My brother (the font of wisdom) suggested I try to sit next to him on the bus. "You know, make sure you're the last one on, and just ask if you can sit with him," he said.

Well, I didn't do that-- but I did make a concerted effort to spend some time with him. I sat next to him at dinner. We walked together (guarding the back of the pack of kids) on the way back to the hotel after seeing a show. At the rest stop on the way home, we waited in line at the Starbuck's for desperately necessary coffee.

This is what I learned about LG: he is an amazingly nice guy. One of the nicest I've ever met. He's got a sense of humor, and he can carry a conversation even when surrounded by forty shrieking sixteen- and seventeen-year-olds.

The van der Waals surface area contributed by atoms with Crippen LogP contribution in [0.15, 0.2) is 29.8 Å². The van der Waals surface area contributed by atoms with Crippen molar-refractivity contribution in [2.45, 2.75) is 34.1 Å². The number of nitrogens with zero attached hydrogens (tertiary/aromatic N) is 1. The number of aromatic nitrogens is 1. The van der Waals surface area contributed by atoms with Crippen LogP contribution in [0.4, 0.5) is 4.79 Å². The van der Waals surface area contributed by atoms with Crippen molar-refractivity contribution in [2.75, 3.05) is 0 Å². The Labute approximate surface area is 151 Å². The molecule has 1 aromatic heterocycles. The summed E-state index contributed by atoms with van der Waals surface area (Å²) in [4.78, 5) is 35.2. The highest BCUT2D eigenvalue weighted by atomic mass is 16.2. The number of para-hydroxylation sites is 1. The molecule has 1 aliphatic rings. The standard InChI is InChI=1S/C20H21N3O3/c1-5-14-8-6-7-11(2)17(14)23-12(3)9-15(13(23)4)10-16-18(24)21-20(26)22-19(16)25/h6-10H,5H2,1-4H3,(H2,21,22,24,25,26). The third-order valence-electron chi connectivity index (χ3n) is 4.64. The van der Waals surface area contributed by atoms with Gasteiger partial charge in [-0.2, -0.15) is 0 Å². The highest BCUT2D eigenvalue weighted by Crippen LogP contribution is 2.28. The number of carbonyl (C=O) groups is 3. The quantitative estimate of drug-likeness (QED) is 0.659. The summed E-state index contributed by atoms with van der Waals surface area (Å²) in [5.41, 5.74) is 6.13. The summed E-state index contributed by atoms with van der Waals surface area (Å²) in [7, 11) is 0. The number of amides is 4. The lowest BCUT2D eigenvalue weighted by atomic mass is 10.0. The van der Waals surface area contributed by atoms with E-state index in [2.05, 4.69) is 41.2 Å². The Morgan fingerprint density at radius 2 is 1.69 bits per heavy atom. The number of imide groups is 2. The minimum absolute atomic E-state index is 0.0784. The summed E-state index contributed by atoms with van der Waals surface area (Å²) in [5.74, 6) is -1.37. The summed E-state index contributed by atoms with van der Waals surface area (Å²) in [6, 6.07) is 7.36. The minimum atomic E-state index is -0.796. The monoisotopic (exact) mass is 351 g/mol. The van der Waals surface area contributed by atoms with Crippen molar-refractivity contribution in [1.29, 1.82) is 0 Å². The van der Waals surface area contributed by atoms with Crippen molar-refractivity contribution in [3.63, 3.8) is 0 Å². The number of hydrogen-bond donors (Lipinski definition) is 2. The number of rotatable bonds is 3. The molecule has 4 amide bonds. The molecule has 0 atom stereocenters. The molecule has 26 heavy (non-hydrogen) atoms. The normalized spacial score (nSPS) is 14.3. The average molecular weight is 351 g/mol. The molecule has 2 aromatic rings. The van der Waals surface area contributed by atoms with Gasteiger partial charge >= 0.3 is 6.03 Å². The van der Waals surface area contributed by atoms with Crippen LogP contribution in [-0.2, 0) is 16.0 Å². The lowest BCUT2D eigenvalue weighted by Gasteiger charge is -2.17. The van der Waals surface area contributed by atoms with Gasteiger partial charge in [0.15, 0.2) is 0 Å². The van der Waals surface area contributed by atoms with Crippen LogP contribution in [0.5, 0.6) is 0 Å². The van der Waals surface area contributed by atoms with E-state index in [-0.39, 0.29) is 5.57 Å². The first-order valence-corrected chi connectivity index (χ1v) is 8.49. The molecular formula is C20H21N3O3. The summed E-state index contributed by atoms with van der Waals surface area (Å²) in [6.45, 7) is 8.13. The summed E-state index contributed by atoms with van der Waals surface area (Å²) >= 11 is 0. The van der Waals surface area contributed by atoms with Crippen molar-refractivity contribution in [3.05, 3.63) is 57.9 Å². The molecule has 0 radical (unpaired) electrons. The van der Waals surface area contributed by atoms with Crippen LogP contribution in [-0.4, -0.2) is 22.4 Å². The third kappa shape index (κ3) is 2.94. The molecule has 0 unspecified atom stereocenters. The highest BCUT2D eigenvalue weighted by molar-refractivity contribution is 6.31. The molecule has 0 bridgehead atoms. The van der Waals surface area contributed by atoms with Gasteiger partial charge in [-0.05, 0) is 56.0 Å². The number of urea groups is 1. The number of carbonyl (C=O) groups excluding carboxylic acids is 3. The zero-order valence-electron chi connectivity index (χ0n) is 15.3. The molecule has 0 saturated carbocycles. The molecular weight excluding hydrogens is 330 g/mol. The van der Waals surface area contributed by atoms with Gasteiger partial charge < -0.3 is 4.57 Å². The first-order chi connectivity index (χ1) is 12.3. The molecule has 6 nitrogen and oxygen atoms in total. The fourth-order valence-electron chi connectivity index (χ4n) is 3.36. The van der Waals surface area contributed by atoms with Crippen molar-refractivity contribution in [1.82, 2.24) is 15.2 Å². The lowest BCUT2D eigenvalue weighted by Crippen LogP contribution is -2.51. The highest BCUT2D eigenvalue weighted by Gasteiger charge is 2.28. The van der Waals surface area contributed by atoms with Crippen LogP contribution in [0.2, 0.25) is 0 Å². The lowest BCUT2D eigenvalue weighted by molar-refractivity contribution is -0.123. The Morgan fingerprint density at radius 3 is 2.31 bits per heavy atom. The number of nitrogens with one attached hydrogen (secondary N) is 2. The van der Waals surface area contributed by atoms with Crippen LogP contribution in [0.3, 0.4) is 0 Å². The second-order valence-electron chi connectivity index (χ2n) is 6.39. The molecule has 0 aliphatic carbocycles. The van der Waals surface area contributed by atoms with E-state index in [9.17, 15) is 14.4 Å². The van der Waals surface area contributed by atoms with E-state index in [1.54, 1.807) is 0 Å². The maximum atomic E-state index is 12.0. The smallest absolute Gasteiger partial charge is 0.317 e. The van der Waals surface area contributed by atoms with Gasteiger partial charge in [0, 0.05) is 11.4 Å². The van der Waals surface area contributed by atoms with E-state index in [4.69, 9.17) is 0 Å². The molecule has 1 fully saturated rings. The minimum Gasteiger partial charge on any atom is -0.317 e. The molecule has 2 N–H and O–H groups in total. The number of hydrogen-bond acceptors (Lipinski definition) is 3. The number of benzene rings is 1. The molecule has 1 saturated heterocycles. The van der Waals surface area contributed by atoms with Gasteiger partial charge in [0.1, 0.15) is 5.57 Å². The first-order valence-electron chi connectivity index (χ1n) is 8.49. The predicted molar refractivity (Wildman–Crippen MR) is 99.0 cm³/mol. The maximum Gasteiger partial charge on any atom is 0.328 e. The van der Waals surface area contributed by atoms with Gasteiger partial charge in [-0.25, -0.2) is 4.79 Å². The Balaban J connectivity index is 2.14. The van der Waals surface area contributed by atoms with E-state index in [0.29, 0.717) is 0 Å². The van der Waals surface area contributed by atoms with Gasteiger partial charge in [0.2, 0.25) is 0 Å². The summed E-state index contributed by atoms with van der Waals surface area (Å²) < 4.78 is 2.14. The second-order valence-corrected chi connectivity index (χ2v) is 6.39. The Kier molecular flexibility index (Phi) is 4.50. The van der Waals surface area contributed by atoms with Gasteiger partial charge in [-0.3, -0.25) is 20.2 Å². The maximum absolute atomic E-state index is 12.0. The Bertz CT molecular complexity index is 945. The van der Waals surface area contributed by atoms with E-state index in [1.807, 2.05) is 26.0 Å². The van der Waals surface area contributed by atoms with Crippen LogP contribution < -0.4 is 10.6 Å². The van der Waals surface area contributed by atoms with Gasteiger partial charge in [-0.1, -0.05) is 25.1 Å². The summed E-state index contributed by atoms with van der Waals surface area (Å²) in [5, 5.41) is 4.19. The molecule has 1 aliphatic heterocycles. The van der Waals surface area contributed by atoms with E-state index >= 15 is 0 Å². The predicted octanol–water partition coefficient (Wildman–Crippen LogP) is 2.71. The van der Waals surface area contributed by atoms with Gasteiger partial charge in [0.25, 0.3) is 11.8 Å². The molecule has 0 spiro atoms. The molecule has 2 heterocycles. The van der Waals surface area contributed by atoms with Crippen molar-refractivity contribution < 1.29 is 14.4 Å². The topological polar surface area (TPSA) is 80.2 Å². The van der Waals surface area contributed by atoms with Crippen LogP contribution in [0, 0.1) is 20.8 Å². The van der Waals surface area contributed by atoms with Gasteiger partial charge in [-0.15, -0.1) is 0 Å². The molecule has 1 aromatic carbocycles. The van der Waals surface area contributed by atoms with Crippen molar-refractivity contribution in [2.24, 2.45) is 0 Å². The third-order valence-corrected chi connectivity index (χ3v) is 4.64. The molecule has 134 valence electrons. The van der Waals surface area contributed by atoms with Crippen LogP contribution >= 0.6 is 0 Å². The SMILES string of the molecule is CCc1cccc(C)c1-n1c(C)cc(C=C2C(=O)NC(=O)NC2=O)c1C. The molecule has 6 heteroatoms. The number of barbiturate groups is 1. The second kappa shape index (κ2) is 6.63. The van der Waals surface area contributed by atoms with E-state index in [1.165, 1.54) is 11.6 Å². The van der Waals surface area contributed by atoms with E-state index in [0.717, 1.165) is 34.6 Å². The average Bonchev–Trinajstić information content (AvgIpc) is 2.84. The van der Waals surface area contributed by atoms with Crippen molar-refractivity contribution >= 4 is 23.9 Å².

I also learned that he's about twelve years older than me. (Honestly, you'd never guess from looking at him. I had figured early thirties at the most. I was... wrong.) And that freaked me out a little.

Okay, that freaked me out a lot. I decided that no matter how nice LG was, he was too old for me.

Then I came back to school this fall, and I saw him at the faculty welcome-back breakfast, and I don't know what it was-- the way he smiled at me or touched my shoulder to say hello or held his plate of French toast-- but suddenly the age thing didn't matter.

And that is why my all of my students are doing research projects this quarter. And why I take my Xeroxing to the library machiens, even thought they're ten times slower.